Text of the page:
En juin 2019 par exemple, une vidéo truquée avait été diffusée montrant le PDG de Facebook, Mark Zuckerberg, déclarant que «  celui qui contrôle les données contrôle l’avenir ». La vidéo avait été publiée à la veille des audiences du Congrès américain sur l’intelligence artificielle auxquelles il devait assister. 

 De même, des chercheurs de l’Université de Washington USA avaient diffusé une vidéo truquée du président Obama dans laquelle ils lui ont  attribuent des propos que ce dernier n’avait jamais tenus. 

Une autre vidéo tronquée de Nancy Pelosi, la présidente de la Chambre des représentants des États-Unis, a été diffusée montrant  celle-ci dans un état d’ivresse et marmonnant des propos qui n’avaient pas de sens. 

Bien qu’il n’y ait aucune preuve que cette vidéo particulière ait été générée par l’IA, son effet a pu être mesuré par le fait qu’elle a été partagée sur Twitter par le président américain Donald Trump. 

En Afrique également, lors de son traditionnel discours présidentiel du nouvel an de 2019 au Gabon, le président Ali Bongo aurait détourné les yeux pendant la diffusion de la vidéo.  Ce geste a suscité des soupçons au sein de la population gabonaise. Certains pensent, en effet, que la vidéo du Président n’était pas réelle. 

L’incertitude créée par ce scénario dans le contexte de la maladie du président a conduit à une tentative de coup d’État avortée et à des coupures  de l’Internet dans ce pays d’Afrique centrale. Il n’y avait pas de preuve évidente que cette vidéo était une contrefaçon, mais l’existence même de la technologie dans le contexte politique fragile qui existait au Gabon à l’époque a créé une incertitude. 

L’Afrique, tout comme d’autres régions du monde, a déjà démontré sa vulnérabilité aux campagnes de désinformation par le scandale de Cambridge Analytica qui a affecté le Kenya et le Nigeria. Compte tenu du faible niveau  d’alphabétisation sur le continent, il n’est pas exagéré d’imaginer comment une campagne de désinformation bien coordonnée par l’AI pourrait alimenter les troubles sociaux autour des élections.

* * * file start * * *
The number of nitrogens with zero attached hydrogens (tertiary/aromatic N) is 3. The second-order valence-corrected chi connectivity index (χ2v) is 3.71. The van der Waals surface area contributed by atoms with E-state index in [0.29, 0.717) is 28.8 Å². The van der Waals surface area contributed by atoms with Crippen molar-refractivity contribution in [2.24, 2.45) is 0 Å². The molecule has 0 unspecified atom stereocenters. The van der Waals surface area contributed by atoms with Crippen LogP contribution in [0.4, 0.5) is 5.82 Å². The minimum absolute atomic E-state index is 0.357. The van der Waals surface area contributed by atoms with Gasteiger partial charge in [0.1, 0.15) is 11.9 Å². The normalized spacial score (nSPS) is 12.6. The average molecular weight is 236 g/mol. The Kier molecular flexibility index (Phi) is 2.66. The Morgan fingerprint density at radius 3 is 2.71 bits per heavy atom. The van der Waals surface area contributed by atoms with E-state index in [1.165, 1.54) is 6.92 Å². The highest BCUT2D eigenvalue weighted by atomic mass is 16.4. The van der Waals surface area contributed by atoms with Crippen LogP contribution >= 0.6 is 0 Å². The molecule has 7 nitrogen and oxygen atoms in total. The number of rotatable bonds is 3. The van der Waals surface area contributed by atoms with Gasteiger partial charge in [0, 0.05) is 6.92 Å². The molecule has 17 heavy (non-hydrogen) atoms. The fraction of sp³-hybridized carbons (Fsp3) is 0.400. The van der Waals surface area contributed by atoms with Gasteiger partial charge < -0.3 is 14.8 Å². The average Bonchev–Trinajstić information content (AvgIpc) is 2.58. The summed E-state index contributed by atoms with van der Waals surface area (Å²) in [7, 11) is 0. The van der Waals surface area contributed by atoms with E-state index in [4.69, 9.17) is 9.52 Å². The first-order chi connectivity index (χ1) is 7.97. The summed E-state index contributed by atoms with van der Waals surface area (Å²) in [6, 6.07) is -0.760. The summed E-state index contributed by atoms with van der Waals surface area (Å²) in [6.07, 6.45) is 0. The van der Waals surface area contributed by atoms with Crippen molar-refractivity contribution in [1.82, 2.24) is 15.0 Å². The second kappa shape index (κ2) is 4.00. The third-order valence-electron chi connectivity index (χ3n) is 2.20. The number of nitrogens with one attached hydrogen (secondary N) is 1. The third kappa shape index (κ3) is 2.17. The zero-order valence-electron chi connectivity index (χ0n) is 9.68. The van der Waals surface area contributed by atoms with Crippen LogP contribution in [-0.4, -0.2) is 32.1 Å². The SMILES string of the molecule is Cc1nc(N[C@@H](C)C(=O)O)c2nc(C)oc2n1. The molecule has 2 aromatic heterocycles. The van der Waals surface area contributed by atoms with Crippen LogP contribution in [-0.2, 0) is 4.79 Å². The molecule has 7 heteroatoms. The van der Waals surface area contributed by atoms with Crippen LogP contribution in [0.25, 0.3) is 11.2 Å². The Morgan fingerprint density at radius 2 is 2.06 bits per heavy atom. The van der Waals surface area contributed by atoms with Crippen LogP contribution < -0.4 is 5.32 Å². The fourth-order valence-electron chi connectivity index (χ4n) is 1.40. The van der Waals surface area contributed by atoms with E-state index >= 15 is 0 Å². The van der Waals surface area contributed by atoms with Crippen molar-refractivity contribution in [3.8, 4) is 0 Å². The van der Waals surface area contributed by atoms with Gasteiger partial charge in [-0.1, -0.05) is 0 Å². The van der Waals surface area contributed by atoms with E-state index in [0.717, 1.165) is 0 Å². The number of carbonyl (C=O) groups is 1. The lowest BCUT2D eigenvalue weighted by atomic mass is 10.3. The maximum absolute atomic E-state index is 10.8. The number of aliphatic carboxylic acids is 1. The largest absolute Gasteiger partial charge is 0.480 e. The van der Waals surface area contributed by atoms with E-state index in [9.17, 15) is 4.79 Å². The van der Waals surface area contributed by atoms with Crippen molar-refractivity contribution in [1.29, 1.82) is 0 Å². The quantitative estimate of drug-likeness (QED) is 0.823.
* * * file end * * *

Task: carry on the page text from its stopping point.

Imaginez une vidéo truquée montrant un dirigeant faisant des commentaires incendiaires à l’égard d’un autre groupe ethnique ou religieux, ou des  responsables de commissions électorales lisant de faux résultats électoraux qui deviennent ensuite virale. Cette vidéo fera d’énorme dégâts même si elle est démentie à la seconde qui suit sa publication. 

L’Afrique a une longue et illustre histoire de violence et de carnage autour des élections.  Des scénarios comme ceux présenté plus haut peuvent très bien être des facteurs de risques élevés. Comme nous l’avons déjà clairement indiqué, la présence même de la technologie Deepfake sème le doute sur l’originalité des vidéo même réelles.  Une situation qui engendre encore plus d’incertitude et d’instabilité.

L’année 2020 représente une nouvelle occasion pour les défenseurs des droits numériques d’être vigilants dans la défense des droits numériques. Mais pas seulement les droits numériques tels que nous les connaissons traditionnellement. Alors que le domaine numérique s’étend pour engendrer d’autres avancées technologiques comme l’intelligence artificielle, les défenseurs des droits numériques doivent suivre ces avancées et être conscients des conséquences sociopolitiques des nouvelles technologies. 

Ils ne peuvent pas se permettre de ne pas le faire, car l’enjeu est énorme, notamment la sécurité et la stabilité des pays dans lesquelles ils vivent.